All the time we plotted against each other but we smiled, laughed, rang out the joy of the killing fields. Only later would we learn the game wasn’t anything like a world of bleeding, of anguished, terrified, agonised screams that bore no resemblance to our imagined death throes rolling on the floor shouting “Aaaaaaagh, Urgggggh, you got me!” We came to learn it the hard way but that’s a story for another occasion. Childhood was innocence. And in our innocent ignorance we could play at dying. Death is fun.
We only really fought over one thing, Benjamin and I, something so tiny that you, like the ancient soldier, may laugh too. Our War of the Roses was fought over this: Why did Benjamin go and eat all the strawberry creams out of the Roses Selection Box in the Christmas of 1984? How could he have been so bloody mean when he knew they were my favourite?
We fought. For real. Ripped clothes. Ripped skin. And a trip to hospital. Not for me. Oh no. I was smaller than him but still managed to get him to break his arm in a fall. Mum and dad were furious and I was sent to bed. I didn’t even get to watch the evening film that Christmas Day. Of course I thought it completely unfair and spent the evening dreaming plots of revenge on cruel Benjamin the strawberry cream thief; how I would pour water in his bed, cross out all the words in his favourite book, and draw a moustache on the poster of his favourite pop singer in his bedroom. Until I recalled that the picture showed Freddie Mercury, with ready grown facial hair. Mum was being unfair to me too. I decided I should follow Freddie’s sage advice to “Tie Your Mother Down,” maybe on the railway tracks like a cartoon villain. Perhaps The Hooded Claw seeking to do away with the beautiful Penelope who I had a crush on, except my cause would be justice, retribution for all criminals in the case of the scoffed chocolates. I’d find my revenge. Just wait and see. I cried too, unable to process the loss of missing the television premiere of The Empire Strikes Back, and knowing I’d be a laughing-stock at school the following term.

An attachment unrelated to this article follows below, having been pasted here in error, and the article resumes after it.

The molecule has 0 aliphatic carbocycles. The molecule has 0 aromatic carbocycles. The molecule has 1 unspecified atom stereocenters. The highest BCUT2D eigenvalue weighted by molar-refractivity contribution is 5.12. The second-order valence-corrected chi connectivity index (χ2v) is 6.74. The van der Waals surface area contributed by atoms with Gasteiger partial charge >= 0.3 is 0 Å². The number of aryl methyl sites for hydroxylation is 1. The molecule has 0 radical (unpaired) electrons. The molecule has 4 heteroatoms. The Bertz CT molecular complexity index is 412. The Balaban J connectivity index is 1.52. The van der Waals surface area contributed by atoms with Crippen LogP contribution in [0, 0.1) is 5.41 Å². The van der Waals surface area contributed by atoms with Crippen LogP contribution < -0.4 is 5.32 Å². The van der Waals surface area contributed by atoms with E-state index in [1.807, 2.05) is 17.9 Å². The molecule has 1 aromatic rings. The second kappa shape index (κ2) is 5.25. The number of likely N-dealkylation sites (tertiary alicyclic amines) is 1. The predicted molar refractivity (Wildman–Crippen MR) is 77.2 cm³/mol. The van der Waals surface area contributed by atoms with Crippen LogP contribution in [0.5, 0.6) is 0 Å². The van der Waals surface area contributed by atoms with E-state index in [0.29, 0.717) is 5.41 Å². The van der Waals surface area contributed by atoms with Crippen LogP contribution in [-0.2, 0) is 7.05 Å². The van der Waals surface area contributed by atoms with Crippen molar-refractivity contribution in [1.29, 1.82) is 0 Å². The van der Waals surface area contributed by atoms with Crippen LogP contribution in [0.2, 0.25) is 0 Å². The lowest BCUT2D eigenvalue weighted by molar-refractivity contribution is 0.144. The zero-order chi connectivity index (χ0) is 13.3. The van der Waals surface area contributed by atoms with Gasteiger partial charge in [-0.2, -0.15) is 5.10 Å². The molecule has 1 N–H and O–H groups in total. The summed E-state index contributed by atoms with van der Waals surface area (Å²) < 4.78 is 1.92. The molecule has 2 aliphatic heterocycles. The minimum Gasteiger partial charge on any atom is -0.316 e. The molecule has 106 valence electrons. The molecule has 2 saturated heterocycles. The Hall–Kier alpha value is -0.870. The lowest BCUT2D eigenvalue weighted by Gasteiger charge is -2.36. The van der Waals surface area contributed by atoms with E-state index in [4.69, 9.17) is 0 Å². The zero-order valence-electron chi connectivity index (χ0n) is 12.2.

Benjamin was brought home. Arm in plaster, already signed in red pen by one of the nurses who had drawn a little heart too, a token that momentarily wrung jealousy from me. I looked at his face though. He looked utterly miserable as if the joy of killing a German would never be felt again and the thrill of hiding in the big apple tree across the lane was something of the past. He approached, wounded, staring at his feet and spoke an unexpected apology. “Sorry for eating the strawberry creams. I promise I’ll let you have them next time. If I can eat the fudge.” At the last part mum let out a shocked and angry “Benjamin!” and he said sorry again. This time without an ultimatum.
Well I forgave him didn’t I? What else can a brother do in a relationship filled with such unspoken love as ours? Boxing Day was a treat and we sat together all day by the fireplace in our uncle’s farmhouse kitchen, playing games and singing songs about war, about enemy football teams, a particularly funny peculiar woman on television, and how we wanted to move to America and be cowboys.
The war was over. Armistice was achieved, all treaties signed, and all was well. Until Christmas 1985 and the horror. Oh, the horror.
Mum refused to buy us Roses. Just a bar of Dairy Milk each. “We don’t want a repeat of last year,” she kept saying. So I didn’t get any strawberry creams. Not one. And war raged again.
Notes: I do not have a brother named Benjamin. There were no broken bones in my childhood. And strawberry creams are definitely not my favourite in any chocolate selection box.